Shining a light on Australian mammals
Whilst Australia is world renowned for its abundance of distinctive native flora and fauna, there is considerable anguish surrounding the decline of the country’s medium-sized mammal populations.
UNSW Canberra Senior Lecturer Dr David Paull said medium-sized mammals in Australia (those weighing between 35 g and 5.5 kg, known to science as Critical Weight Range mammals) are most at risk in Australia.
This is based on a number of factors, including their inability to evade introduced predators, and also being hindered in their ability to relocate to alternative environments in the event of habitat destruction.
In amongst the long list of Australian native species currently at risk of extinction, the Southern Brown Bandicoot has managed to prolong its survival in small parts of the country that are under threat from introduced pests (feral cats, foxes and rabbits), bushfires and unforgiving periods of drought. Because of this, it is of no great surprise that their numbers continue to decline.
Dr Paull has committed decades of field work and teaching to assist in learning more about how and why this is occurring, and refining ways of monitoring such declines, particularly in the south-east of the continent.
Dr Paull’s work in identifying areas of Australia where these populations are located as well as tracking and documenting through the use of camera monitoring provides vital information on surviving populations of the Southern Brown Bandicoot.
Dr Paull's monitoring of the bandicoot has also provided evidence of other mammals in the surveyed areas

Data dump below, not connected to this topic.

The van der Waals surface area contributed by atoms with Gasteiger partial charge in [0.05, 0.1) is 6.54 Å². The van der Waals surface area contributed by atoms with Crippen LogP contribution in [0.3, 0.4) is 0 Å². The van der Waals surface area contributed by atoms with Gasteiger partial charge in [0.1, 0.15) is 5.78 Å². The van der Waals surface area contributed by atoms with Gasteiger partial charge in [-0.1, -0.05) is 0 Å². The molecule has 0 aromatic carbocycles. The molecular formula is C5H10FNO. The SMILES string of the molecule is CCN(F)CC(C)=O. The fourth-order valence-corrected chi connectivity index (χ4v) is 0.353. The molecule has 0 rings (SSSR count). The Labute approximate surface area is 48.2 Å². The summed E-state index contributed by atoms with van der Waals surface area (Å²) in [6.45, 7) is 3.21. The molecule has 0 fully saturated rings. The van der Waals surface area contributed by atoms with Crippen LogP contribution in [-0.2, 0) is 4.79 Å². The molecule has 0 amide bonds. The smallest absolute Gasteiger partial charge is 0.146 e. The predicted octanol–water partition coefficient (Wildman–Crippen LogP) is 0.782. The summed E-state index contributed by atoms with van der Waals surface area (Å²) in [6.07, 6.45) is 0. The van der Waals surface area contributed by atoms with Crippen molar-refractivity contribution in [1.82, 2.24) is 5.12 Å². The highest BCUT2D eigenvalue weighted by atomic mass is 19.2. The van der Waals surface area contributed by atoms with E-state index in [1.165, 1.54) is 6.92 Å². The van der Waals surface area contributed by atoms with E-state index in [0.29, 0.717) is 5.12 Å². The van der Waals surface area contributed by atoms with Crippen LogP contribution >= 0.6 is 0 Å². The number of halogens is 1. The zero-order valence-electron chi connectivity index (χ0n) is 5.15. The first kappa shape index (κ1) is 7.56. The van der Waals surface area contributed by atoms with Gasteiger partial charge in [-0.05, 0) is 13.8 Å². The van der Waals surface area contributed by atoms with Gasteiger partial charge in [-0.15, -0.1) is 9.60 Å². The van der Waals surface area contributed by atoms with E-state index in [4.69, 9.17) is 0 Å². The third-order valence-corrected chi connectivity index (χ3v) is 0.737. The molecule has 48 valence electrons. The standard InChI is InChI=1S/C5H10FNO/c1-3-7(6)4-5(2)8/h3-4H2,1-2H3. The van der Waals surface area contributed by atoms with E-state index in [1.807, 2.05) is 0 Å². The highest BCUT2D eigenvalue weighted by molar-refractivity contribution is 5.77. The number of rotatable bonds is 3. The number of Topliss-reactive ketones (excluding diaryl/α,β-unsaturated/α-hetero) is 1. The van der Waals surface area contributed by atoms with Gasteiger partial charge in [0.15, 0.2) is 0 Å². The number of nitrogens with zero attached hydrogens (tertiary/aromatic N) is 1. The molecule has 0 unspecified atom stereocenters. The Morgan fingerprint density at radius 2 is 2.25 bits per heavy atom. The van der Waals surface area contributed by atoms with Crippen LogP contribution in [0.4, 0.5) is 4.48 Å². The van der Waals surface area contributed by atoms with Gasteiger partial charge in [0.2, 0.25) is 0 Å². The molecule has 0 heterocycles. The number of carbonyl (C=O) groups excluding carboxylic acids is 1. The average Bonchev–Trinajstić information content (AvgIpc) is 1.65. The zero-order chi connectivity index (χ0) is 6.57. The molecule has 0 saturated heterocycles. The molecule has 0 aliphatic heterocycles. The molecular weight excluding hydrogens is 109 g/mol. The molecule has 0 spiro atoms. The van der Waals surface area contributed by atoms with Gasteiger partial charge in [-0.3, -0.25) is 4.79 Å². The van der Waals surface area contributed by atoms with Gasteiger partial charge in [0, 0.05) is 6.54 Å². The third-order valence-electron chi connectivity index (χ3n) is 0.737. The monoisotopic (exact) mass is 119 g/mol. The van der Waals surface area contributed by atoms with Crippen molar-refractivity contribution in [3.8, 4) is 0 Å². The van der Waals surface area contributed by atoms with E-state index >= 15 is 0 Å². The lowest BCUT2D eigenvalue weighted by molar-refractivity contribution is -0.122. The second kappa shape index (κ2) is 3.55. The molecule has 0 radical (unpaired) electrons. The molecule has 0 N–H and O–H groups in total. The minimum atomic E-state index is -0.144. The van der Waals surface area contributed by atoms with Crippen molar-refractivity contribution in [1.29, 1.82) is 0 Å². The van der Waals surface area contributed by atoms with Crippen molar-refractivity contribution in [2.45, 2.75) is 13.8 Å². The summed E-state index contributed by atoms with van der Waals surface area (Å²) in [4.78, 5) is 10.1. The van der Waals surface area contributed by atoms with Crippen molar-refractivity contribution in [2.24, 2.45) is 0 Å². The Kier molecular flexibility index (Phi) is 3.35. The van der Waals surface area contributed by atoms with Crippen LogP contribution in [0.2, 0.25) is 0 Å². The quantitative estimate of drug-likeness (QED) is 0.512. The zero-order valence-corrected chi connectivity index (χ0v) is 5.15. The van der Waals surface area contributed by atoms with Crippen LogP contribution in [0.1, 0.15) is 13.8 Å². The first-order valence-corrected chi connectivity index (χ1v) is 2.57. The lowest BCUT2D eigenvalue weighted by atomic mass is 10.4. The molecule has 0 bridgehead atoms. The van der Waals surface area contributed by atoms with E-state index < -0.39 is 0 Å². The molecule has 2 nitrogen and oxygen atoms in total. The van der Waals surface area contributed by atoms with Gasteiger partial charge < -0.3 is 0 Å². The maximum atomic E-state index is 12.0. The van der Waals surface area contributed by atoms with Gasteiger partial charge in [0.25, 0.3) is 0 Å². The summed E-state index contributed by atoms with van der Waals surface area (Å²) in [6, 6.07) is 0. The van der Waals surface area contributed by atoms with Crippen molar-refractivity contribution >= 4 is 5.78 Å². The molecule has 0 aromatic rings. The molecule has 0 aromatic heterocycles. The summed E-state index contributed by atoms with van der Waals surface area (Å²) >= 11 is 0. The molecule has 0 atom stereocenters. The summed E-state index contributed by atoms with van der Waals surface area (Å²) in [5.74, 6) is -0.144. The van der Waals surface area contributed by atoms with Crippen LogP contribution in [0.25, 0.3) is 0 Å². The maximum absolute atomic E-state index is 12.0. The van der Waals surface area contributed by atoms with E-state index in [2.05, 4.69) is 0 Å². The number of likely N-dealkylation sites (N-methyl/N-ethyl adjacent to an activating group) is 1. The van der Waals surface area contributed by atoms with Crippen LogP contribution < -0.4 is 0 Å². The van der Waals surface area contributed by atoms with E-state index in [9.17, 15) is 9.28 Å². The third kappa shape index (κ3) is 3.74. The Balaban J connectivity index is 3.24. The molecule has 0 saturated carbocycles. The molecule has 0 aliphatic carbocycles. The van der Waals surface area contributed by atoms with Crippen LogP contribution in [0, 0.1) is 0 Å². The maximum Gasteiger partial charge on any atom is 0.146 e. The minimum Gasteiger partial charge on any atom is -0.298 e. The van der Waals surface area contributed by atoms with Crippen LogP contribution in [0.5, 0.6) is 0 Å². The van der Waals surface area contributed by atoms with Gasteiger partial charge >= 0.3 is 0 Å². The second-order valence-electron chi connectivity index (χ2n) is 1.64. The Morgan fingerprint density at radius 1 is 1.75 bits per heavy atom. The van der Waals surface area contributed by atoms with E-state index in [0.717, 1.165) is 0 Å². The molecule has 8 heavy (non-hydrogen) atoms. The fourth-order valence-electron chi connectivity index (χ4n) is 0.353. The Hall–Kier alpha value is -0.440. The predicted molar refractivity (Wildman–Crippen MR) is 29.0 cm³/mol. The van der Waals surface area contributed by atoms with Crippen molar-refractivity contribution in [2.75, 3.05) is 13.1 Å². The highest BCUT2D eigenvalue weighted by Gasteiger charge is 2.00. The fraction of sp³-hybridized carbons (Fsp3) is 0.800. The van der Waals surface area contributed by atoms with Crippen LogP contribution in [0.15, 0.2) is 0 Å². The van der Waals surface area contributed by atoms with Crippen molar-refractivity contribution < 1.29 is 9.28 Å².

His work in this area has been pivotal in obtaining an Endangered classification for the Southern Brown Bandicoot in the Environment Protection and Biodiversity Conservation Act 1999 (EPBC Act).
The Environment Protection and Biodiversity Conservation Act 1999 (EPBC Act) lists threatened species, ecological communities and threatening processes. The categories of threat-level used by the EPBC Act for animal species are:
Extinct in the Wild
Perhaps surprising to some, the Australian Defence Force is one of the largest custodians of natural environments in our Nation, and it manages vital areas for the conservation of Australian flora and fauna, including Critical Weight Range mammals and a multitude of other species.
These substantial parcels of land provide a range of sheltered and often isolated habitats for species such as those under Dr Paull’s careful watch. Because of this, ADFA Trainee Officers undertaking subjects such as Biogeography at UNSW Canberra have been at the forefront of observing these natural environments firsthand.
“Defence activities occur within huge swathes of Australia and are mostly focused on relatively small impact areas,” Dr Paull said.
“These impact areas are not necessarily prioritised in terms of being managed for conservation, but for the most part, they are well managed. The majority of Australia’s extensive Defence Training Areas are not impacted and serve an extremely important conservation role.”
“The proportion of Australia that lies within conservation reserves is less than 12% of its total area, but if you add in other tenures such as Defence lands and indigenous land, Australia actually has a very important total area that isn’t being directly impacted by agriculture, mining or forestry.”
This being the case, Defence-held land is of vital importance when it comes to providing sanctuary for at-risk wildlife.
Slowing down the rate of decline of some of Australia’s most vulnerable species of fauna is a difficult problem to solve. However, Dr Paull is confident that through education, the next crop of UNSW Canberra Environmental Geography students are perfectly situated to advance the protection and support of the world’s natural habitats.
Students, both Defence Trainee Officers and civilian research students, at UNSW Canberra have the opportunity to study and develop an understanding of the world through a geographical lens offered by the School of Science.
Dr Paull has taught Conservation Biogeography, Geographic Information Analysis, Applications in GIS and RS, Global Environmental Change, Geographies of Contemporary Australia, Ecological Systems, Resource Management, Introduction to Digital Image Processing, and Geography Honours. He currently teaches Geography 1 and Ecological Biogeography at UNSW Canberra.